A new study finds that coffee pulp, a waste product from coffee production, can be used to accelerate the recovery of tropical forests in post-agricultural land. The findings are published in the Journal of the British Environmental Society Environmental solutions and evidence.
In the study, researchers from ETH-Zurich and the University of Hawaii sprayed 30 dump trucks with pulp on 35 × 40 m of degraded land in Costa Rica and identified a similar area without coffee pulp as a control.
“The results were dramatic,” said Dr. Rebecca Cole, lead author of the study. “The area treated with a thick layer of cellulose from coffee became a small forest in just two years, while the control site remained dominated by foreign pasture grasses.”
In just two years, the coffee pulp-treated area had 80% roof coverage, compared to 20% in the control area. The canopy in the coffee pulp area was also four times higher than in the control area.
The addition of a half-meter-thick layer of coffee pulp eliminated the invasive pasture grasses that dominated the soil. These grasses are often a barrier to forest succession, and their removal allows local pioneer tree species, which arrived as seeds by wind and animal dispersal, to relocate the area quickly.
The researchers also found that after two years, nutrients, including carbon, nitrogen and phosphorus, were significantly elevated in the treated area of coffee pulp compared to controls. This is a promising discovery, as former tropical agricultural lands are often severely degraded and poor soil quality can delay forest acceptance for decades.
Dr Cole said: “This case suggests that agricultural by-products can be used to accelerate reforestation in degraded tropical lands. In situations where the processing of these by-products leads to costs for the agricultural industries, their use for recovery to achieve the global reforestation targets may be a “profitable” scenario.
As a widely available waste product with a high nutrient content, coffee pulp can be a cost-effective reforestation strategy. Such strategies will be important if we are to achieve ambitious global targets for the restoration of large areas of forest, such as those agreed in the 2015 Paris Agreements.
The study was conducted in Coto Bruce County in southern Costa Rica on a former coffee farm that is being restored in the forest for conservation. In the 1950s, the region underwent rapid deforestation and the conversion of land to coffee farming and forest-covered pastures, reduced to 25% by 2014.
In 2018, researchers outlined two areas of approximately 35 × 40 m, spreading coffee pulp in a layer half a meter thick on one area and leaving the other for control.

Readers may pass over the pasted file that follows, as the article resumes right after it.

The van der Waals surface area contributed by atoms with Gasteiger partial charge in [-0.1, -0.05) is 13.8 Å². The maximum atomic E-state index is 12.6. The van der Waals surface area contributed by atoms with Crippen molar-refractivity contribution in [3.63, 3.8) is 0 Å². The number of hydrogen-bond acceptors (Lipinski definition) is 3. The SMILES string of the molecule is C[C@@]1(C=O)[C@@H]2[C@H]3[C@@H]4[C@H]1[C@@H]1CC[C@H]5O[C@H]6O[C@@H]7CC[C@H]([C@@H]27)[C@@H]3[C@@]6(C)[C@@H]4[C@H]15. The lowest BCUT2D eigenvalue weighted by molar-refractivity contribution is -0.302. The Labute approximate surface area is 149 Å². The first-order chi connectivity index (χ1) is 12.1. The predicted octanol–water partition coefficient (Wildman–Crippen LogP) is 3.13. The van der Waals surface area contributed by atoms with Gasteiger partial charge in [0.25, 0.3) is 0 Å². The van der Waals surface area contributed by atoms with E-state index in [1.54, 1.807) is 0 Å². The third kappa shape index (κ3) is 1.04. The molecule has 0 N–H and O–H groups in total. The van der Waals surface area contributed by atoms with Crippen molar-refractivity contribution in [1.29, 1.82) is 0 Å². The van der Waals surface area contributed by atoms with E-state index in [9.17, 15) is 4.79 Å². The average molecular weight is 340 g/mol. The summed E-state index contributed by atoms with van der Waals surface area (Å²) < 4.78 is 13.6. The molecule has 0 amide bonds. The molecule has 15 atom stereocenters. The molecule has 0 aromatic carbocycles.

The researchers analyzed soil nutrient samples just before applying the coffee pulp and again two years later. They also recorded the species present, the size of the tree trunks, the percentage of forest land cover and used drones to record the canopy roof.
Dr. Cole warns that, as a two-year case study, further research is needed to test the use of coffee pulp to help reforestation. “This study was done on only one large site, so more tests are needed to see if this strategy works in a wider range of conditions. The measurements we share are only from the first two years. Longer-term monitoring would show how coffee grounds affect soil and vegetation over time. Additional tests can also assess whether there are any side effects from the application of coffee pulp. “
A limitation on the use of cellulose from coffee or other agricultural by-products is that its use is limited to relatively flat and accessible areas where the material can be delivered and the risk of added nutrients being washed away in nearby catchments.
For further research on the use of coffee pulp, Dr Cole said: “We would like to expand the research by testing this method in various degraded areas of the landscape. This concept can also be tested with other types of agricultural non-market products such as orange peel.
“We hope that our study is a leap for other researchers and industries to see how they can make their production more efficient by creating links to the global recovery movement.”
Reference: “Coffee pulp accelerates the early succession of tropical forests in old fields” by Rebecca J. Cole and Rakan A. Zahawi, March 28, 2021, Environmental solutions and evidence.
DOI: 10.1002 / 2688-8319.12054